The perl module WebFS::FileCopy is the one with the most general approach amongst them: [Get, put, move, copy, and delete files located by URIs.] I do regard it as a shell utility, as you can use it for shell one-liners because of its compactness. Apart from its overwhelming definition it practically seems to be a bit unoperational for me right now (June 2000).

But curl and wget are really functional, and esp. curl also supports ftp file upload to a URI [30], but I do love wget also for a lot of features. how to find broken symlinks?
find . -type l | while read line; do ref=$(readlink "$line"); test -e "$ref"; echo "{$line}=>{$ref} // $?"; done ruby I would love an ls command, that takes a printf option like the one of the find command
here is a ruby one-liner, that helps you out for the time being

You can certainly do the following solely using find(1) , but what if it gets a little trickier? Takes a file listing on stdin.

find . -maxdepth 1 -type f | ruby -r etc -ne 'chomp; st=File.stat($_); printf "%s , %d , %s\n",$_,st.size,Etc.getpwuid(st.uid).name' find

find files such as that the listing can be sorted by ... find my latest and nicest (e.g.) PERL script, word-ish letter, ... -- ignore files in ...

This time I start searching in my home directory.

Obviously I'm not interested in files in the netscape, and in RCS subdirectories, so I better ignore them. Maybe you want to extend that list.

                      find . \
                      -name '*.etf' \
                      -printf '%T+ '\
                      -print |
                      fgrep -v /RCS/ |
                      sort age / creation time (oldest first) (???)
		      find . -type f -printf '%T+ ' -ls | sort size (biggest first)
		      find . -type f -printf '%s:' -ls |
		      perl -ne 'm/^(\d+):(.*)$/ && printf "%012.12d:%s\n",$1,$2' |
		      sort -r

or just simply:

		      find . -type f -printf '%s:' -ls |
		      sort -rn by name
		      find . -type f -printf '%p:' -ls |
		      sort |
		      perl -ne 'm/^[^:]+:(.*)$/ && print $1,"\n"' by name; skip empty files
		      find . -empty -prune -or -type f -printf '%p:' -ls |
		      sort |
		      perl -ne 'm/^[^:]+:(.*)$/ && print $1,"\n"' generate CSV-ish output file name + size of all Folder.jpg beneath .../music/
			$ cd /media/_ARCHIVE_1/home/a.b/music/
			$ find ? -name Folder.jpg -printf '"%p","%kkb"\n' | sort | less as close to -ls as possible + the symlink
			(echo '"i-node#","size in kb","permissions","no of hard-links","user","group","size in bytes","mtime","name","symlink"';
			find . -printf '"%i","%k","%m","%n","%u","%g","%s","%TY-%Tm-%Td %TT","%p","%l"\n') just plain files

this one would help if you want to sort files by size, age, and so forth:

$ (echo '"i-node#","size in kb","permissions","no of hard-links","user","group","size in bytes","mtime","name"';
$ find . -type f -printf '"%i","%k","%m","%n","%u","%g","%s","%TY-%Tm-%Td %TT","%p"\n')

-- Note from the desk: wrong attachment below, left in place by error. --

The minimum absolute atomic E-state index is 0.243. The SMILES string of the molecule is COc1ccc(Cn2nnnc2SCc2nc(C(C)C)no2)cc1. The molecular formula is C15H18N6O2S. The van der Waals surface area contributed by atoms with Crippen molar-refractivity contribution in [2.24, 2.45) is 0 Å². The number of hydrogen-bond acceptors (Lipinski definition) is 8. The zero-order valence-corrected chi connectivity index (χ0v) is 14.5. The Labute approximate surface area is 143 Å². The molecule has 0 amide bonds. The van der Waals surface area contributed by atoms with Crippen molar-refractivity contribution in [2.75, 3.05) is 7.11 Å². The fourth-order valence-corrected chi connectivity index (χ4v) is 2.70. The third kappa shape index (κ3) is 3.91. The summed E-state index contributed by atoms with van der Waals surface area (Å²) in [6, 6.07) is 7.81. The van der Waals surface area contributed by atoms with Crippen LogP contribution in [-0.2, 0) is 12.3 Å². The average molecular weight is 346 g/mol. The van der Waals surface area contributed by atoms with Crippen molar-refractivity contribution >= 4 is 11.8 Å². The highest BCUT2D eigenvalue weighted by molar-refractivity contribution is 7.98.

this would then sort (desc.!) the output by the sixth field (starting after the quote character) (size)

$ sort +6.1 -n -r -t, ~/tmp/find.csv > ~/tmp/find-by-size.csv

cut off all smaller than eg. 1 GB

this would then sort (desc.!) the output by the seventh field (mtime):

$ sort +7 -r -t, ~/tmp/find-by-size.csv > ~/tmp/find-by-mtime.csv

cut off all younger than ...

this would then sort (desc.!) the output by the sixth field (name):

$ sort +8 -t, ~/tmp/find-by-mtime.csv > ~/tmp/find-grouped.csv let find display your files' access time, status change time, modification time


find . -type f -name '*.csv' -printf 'a=>{%AY-%Am-%Ad %AT},c=>{%CY-%Cm-%Cd %CT},t=>{%TY-%Tm-%Td %TT} %p\n' stock quotes ...

I found these data through de.msn.com, Money, Börse, Devisen, Crossrates, and I thought I would create another nice oneliner from it:

		    $ curl --silent  'http://forex.focus.msn.de/?node=crossrate&section=1' | ~/Computers/Programming/Languages/Perl/use_HTML-TableExtract.pl --job_extract --file=/dev/stdin  --depth=2 --count=1
"EUR/CHF","1.5606 ","07.06.","12:56:57","1.5615","1.5584","   ","0.002","0.10"
"EUR/GBP","0.6875 ","07.06.","12:56:57","0.6896","0.6874","   ","-0.002","-0.26"

I found this URL through an external data enquiry for ForEx, that you can make use of from within Excel:

		    $ curl --silent 'http://moneycentral.msn.com/detail/stock_quote?Symbol=/CHFEUR' | perl -ne 'm,<span class="s1">([\d.]+)<\/span>, && print "$1\n"'


... printing calendars
		    env LC_ALL=de_DE cal -m -y |
		    ~/Computers/Programming/Languages/Perl/a2ps.pl  -L 'berlin-recycling.de' -ns -nt -p -fx1.25 -l 'Weißglas - jeden 4. Freitag' |
		    ps2pdf - > ~/tmp/cal-2008-Weissglas.pdf
		    env LC_ALL=de_DE cal -m -y |
		    ~/Computers/Programming/Languages/Perl/a2ps.pl  -L 'berlin-recycling.de' -ns -nt -p -fx1.25 -l 'Weißglas - jeden 4. Freitag' |
		    ps2pdf - > ~/tmp/cal-2008-Weissglas.pdf

14.13.10. UNIVAC (???)

Some programming exercises of my computer science introductional courses were to be done on an UNIVAC host.

14.13.11. Microsoft_Windows

Here are a couple of the most important utilities.

  • msconfig is the System Configuration Utility. It allows you to selectively switch on and off programs, that want to get started at system booting.